Late afternoon and early evening are the best times to visit Vatican City and the Sistine Chapel, as crowds tend to line up early in the day for these attractions. Adult admission is €15, kids over six and college students with valid ID are €8 and kids under 6 are free. Vatican City is the smallest sovereign state in the world; a walled enclave covering about 110 acres and housing a population of about 800. The economy is supported primarily by the sale of postage stamps and souvenirs, as well as admissions to museums. Of interest to tweens within Vatican City will be St. Peter's Square, the Swiss guards and the Sistine Chapel, where they are sure to recognize parts of Michelangelo's masterpiece.
St. Peter's Square is about 6 acres in size and is designed to hold as many as 125,000 people. The Square is an architectural marvel, flanked by hundreds of columns and pillars creating a space worthy of showcasing St. Peter's Basilica.
Swiss guards have been used as palace guards since the late 15th century in posts at various European courts. Vatican City is the only place where Swiss guards can be seen today. Recruits must be Catholic, single males with Swiss citizenship, having completed basic training with the Swiss military and produced certificates of their good conduct. They must be between 19 and 30 years of age and at least 5 feet, 9 inches tall.They are required to serve a term lasting between 2 and 25 years. Swiss guards are recognized worldwide for their colorful uniform of blue, red, orange and yellow, evoking the whimsy of the European Renaissance. The uniform weighs 8 pounds and very well may be the heaviest uniform in use by any standing army today. A photo with your tween and a Swiss guard will commemorate a priceless memory and may even become their Facebook picture.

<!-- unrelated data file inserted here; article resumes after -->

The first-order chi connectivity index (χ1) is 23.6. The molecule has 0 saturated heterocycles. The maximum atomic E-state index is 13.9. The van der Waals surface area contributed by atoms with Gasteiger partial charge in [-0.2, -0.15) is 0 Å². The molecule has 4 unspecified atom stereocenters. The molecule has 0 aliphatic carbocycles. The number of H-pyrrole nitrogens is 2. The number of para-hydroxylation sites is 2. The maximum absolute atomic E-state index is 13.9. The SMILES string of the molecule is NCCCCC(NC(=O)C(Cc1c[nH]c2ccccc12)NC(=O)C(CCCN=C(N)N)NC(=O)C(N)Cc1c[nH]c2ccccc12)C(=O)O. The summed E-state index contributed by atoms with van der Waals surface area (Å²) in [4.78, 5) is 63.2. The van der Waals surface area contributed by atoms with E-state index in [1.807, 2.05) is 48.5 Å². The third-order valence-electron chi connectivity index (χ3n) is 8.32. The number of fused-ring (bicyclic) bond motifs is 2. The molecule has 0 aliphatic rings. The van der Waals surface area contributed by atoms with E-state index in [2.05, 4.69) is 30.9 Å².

The Sistine Chapel is the official residence of the pope but is accessible for the architectural masterpieces of Renaissance artists including Michelangelo, Raphael, Bernini and Botticelli. A tour of the Sistine Chapel is sure to be revisited with fond memories by your tween, and hopefully an education through experience they would never find in a textbook. Here is your opportunity for them to see it firsthand. Don't pass it up.
To put a signature end on what might prove to be one of your kids' favorite vacations, head to one of the best pizzerias in all of Rome: La Fraschetta located at 134 Via S. Francesco a Ripa in nearby Trastevere; call +39 065816012 for reservations. They offer a perfect, thin crust pizza with a wide variety of unique toppings such as buffalo milk mozzarella, arugula, sausage, zucchini flower and wild mushroom.
Save room for the very best gelato in Rome, at Il Gelato di San Crispino near the Trevi fountain. Savor traditional and exotic flavors such as strawberry with Barolo wine, honey with ginger and cinnamon, or hazelnut and plum. As evening brings the perfect day in Rome with your tweens to an end, cast your coins into the breathtaking, magically illuminated Trevi fountain to guarantee your family will travel to Rome once more.
- Overview:Rome Travel Guide